Results

Patient 1 and relatives

The whole genomic analysis performed in the lymphocytic DNA from Patient 1 revealed a 43 Mb germline mosaic loss (80% of cells) of chromosome 7q22.1-q34 (Fig. 1) and a rare loss of 9q22.31 (Supplementary Table S1). Two children were evaluated for genomic alterations to assess the presence of 7q rearrangements. Her son inherited the rare deletion of 9q, while her daughter had only common CNVs. None of them presented any alteration of chromosome 7q (data not shown).

Figure 1: Schematic representation of the large alterations on chromosome 7q detected in Patient 1 (mosaic loss) and Patient 2 (cnLOH) using the Affymetrix CytoScan HD platform.
figure1

All alterations were confirmed by non-polymorphic probes (Log2 Ratio and smooth signal) and SNP probes (allele peaks). In the breast cancer tissue of Patient 2, an additional gain at a different region of chromosome 7q was detected. Moreover, almost all of the cnLOH region presented a mosaic gain, particularly at the 7q32-q34 region.

Patient 2 and relatives

A large cnLOH (49 Mb) of 7q22.1-q36.1 was detected in the lymphocytic DNA of Patient 2 (Fig. 1). The region covered by the large mosaic loss of Patient 1 was entirely contained within the region encompassed by the cnLOH of Patient 2, both sharing 330 genes. An additional 76 genes were also mapped exclusively in the cnLOH region (Supplementary Table S1). Moreover, three other rare alterations were identified in Patient 2: loss of 8q11.21, cnLOH of 19p13.11-p13.2 and loss of Xq25 (Supplementary Table S1). Of them, losses of 8q11.21 and Xq25 were inherited from her mother. Among the three children tested for genomic alterations, the son A inherited the rare loss of 8q11.21 from Patient 2 (Supplementary Table S1). No alteration mapped in chromosome 7q was identified in all relatives tested.

The genotype analysis using the SNPs contained in the 7q cnLOH region of Patient 2 revealed its maternal origin. Virtually all homozygous nucleotides present in Patient 2, mapped to 7q22.1-q36.1, were identified in her mother, either homozygous or heterozygous (Supplementary Table S2).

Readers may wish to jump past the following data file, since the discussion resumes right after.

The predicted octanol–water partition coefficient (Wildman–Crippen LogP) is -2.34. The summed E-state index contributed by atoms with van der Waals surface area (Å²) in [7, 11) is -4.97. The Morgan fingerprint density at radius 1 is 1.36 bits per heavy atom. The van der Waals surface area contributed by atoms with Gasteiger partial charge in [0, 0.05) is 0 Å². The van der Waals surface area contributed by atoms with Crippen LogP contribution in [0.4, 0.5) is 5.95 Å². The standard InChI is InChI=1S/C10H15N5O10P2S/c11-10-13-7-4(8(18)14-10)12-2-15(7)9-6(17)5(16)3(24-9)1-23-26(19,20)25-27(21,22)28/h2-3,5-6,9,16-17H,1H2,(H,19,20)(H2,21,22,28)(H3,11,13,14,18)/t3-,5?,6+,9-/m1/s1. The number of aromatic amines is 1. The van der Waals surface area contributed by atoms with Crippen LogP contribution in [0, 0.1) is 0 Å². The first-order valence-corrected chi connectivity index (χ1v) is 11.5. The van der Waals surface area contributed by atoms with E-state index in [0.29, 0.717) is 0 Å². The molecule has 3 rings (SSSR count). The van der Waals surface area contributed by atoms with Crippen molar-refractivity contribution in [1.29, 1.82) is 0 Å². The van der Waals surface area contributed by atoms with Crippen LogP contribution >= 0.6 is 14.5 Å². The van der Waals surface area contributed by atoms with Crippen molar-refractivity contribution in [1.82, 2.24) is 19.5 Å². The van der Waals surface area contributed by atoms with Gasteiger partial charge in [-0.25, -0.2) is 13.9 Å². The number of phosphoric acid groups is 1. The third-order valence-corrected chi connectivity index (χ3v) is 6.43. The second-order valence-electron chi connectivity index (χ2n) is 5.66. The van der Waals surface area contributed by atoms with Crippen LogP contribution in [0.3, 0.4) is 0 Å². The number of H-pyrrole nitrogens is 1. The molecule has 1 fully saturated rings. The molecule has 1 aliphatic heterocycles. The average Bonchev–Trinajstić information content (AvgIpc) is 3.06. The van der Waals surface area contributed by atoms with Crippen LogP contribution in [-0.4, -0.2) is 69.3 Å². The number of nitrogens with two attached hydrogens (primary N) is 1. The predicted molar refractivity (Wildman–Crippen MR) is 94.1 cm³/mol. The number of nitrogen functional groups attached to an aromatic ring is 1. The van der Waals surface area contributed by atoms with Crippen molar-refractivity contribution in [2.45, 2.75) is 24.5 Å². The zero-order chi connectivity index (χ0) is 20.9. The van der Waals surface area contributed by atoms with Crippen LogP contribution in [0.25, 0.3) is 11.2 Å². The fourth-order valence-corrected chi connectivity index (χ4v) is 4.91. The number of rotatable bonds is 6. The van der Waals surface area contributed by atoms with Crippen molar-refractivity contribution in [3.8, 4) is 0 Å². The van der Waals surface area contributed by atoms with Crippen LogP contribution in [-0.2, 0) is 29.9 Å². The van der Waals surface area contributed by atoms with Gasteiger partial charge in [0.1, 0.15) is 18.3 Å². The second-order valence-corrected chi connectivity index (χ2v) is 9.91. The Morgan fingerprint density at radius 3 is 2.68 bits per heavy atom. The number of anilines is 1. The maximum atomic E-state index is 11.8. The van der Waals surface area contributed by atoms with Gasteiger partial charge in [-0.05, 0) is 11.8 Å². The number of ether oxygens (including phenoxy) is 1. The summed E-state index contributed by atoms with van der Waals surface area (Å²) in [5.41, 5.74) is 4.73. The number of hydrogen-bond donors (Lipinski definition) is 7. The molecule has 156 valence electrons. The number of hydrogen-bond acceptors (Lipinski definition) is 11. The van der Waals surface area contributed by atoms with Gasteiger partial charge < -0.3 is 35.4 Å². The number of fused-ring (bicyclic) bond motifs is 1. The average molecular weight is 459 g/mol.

The triple negative BC tissue of the Patient 2 presented a large number of alterations (100) in almost all chromosomes, including large CNVs and cnLOH regions in mosaicism (Supplementary Fig. S1 and Table S3). The germline 7q22.1-q36.1 cnLOH was maintained in the tumor tissue. However, a large percentage of this region also exhibited a gain in mosaicism in approximately 50% of cells (Fig. 1). Specifically, a region close to 15 Mb (7q32.1-q34) presented two copy gains in mosaicism.

The gene expression analysis performed in the BC tissue showed 96 over- and 52 down-regulated genes among the 406 genes contained in the 7q cnLOH region (Supplementary Table S4). At least 62 of the 148 differentially expressed genes were cancer-related according to the Candidate Cancer Gene Database (CCGD, http://ccgd-starrlab.oit.umn.edu/about.php)23, and the Network of Cancer Genes 5.0 (NCG, http://ncg.kcl.ac.uk/query.php)24. Among the 312 genes mapped in this region with mosaic gain, 81 were up-regulated and from these, 34 genes were cancer-related (Supplementary Table S4).

The kinship between the Patients 1 and 2 was verified using the Mendelian Error Check tool (ChAS software v3.1), which considers the genotypable SNPs (749,157 probes) found in the CytoScan HD platform. The analysis showed 5.8% of errors (of all SNPs) and role validity equals zero, thus confirming their unrelatedness.

Discussion